As I begin to redesign my text sets, my hope is that each book might lead readers in a new direction. It might lead them to a new favorite author, series, or questions to explore on the topic.
Recently, I put together a text set around the idea of Birds. This is not a topic I would normally think about but when I began to think about the possibilities for readers and the books available to middle grade students, I knew a set like this would support my students as readers. Instead of building text sets around a topic, I began by finding an anchor text to build around — a text that helps me think about where my kids might go after they finish this one book.
Some books become anchor books because there is so much to offer, and you can see so many minilessons and conversations coming naturally from the text. Look Up!: Bird-Watching in Your Own Backyard by Annette LeBlanc Cate struck me as a book that had many possibilities. Not only did it tie into our science unit of study, but each page provides different nonfiction experiences for the reader. The focus of the book is on birdwatching and the way it is designed gives it a complexity that can be revisited over and over again.
I never paid much attention to guides until I watched my students pore over them. I realized that even though they were stuck on the photos and captions, there was a great deal of information on each page. The facts in a guide are not isolated, but instead organized in a way to support learning new connected information. Because each page is organized in the same way, comparisons happen naturally. I included National Geographic Kids Bird Guide of North America.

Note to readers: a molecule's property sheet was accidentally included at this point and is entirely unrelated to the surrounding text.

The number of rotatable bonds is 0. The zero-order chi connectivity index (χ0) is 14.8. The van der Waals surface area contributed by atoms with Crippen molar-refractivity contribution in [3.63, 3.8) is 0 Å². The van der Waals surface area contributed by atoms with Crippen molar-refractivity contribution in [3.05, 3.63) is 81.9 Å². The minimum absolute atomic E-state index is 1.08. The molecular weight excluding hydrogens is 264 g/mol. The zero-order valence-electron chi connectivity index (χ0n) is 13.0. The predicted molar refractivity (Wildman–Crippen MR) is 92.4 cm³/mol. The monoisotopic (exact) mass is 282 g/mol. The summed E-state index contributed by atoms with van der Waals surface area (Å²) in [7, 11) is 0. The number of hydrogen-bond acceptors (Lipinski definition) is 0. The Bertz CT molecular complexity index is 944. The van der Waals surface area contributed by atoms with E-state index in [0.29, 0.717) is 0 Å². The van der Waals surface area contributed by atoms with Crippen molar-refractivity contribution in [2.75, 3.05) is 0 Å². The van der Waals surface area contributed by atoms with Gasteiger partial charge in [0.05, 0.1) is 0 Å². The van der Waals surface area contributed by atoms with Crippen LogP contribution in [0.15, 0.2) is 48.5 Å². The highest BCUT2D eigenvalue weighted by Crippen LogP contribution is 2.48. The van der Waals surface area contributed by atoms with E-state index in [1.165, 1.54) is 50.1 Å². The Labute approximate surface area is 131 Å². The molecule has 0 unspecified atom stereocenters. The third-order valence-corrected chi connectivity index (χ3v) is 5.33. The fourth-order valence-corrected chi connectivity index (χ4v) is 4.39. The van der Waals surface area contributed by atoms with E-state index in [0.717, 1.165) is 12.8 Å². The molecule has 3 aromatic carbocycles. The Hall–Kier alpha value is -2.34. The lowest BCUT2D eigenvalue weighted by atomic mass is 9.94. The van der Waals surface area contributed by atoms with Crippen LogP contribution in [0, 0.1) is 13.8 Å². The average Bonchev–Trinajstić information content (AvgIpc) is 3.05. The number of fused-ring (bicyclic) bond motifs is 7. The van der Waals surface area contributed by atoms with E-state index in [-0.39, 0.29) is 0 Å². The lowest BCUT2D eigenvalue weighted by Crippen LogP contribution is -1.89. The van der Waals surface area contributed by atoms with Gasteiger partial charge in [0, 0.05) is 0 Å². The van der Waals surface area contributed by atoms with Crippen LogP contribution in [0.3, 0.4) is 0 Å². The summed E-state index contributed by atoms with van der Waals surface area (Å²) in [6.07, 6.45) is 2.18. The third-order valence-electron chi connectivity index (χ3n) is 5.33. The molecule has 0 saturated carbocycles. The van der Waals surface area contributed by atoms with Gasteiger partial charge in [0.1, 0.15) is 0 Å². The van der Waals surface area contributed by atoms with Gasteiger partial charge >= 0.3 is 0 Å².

Birds, Nests & Eggs is a book in the Take Along Guides series. This text is a good one to pair with the National Geographic Kids Bird Guide of North America as both serve the same purpose but are also different examples of guides. This is a series that readers might want to go off and explore after they discover it.
I try to include picture book biographies in as many topic-based text sets as possible. T narrative that connects to the topic does a lot for readers trying to make sense of new ideas. In Alex the Parrot: No Ordinary Bird: A True Story, we learn about Irene Pepperberg, a scientist who purchased Alex, an African grey parrot and proved the bird’s intelligence over many years. This is a fascinating story that might hook readers into a variety of other interesting topics.
City Chickens by Chris Hepperman is a story of Mary Britton Clouse’s Chicken Run Rescue — a place for rescued chickens who are waiting to find a home. This is a terrific story with lots of photos that show how one woman is making a difference for chickens in trouble. The length is longer than others in the set, and the story is more in-depth.
Birds of a Feather by Bernadette Gervais and Francesco Pittau is an oversized lift-the-flap book. The visual features of this book make it engaging. Although the book is filled mostly with facts, they are organized in a way that puts them into broad categories.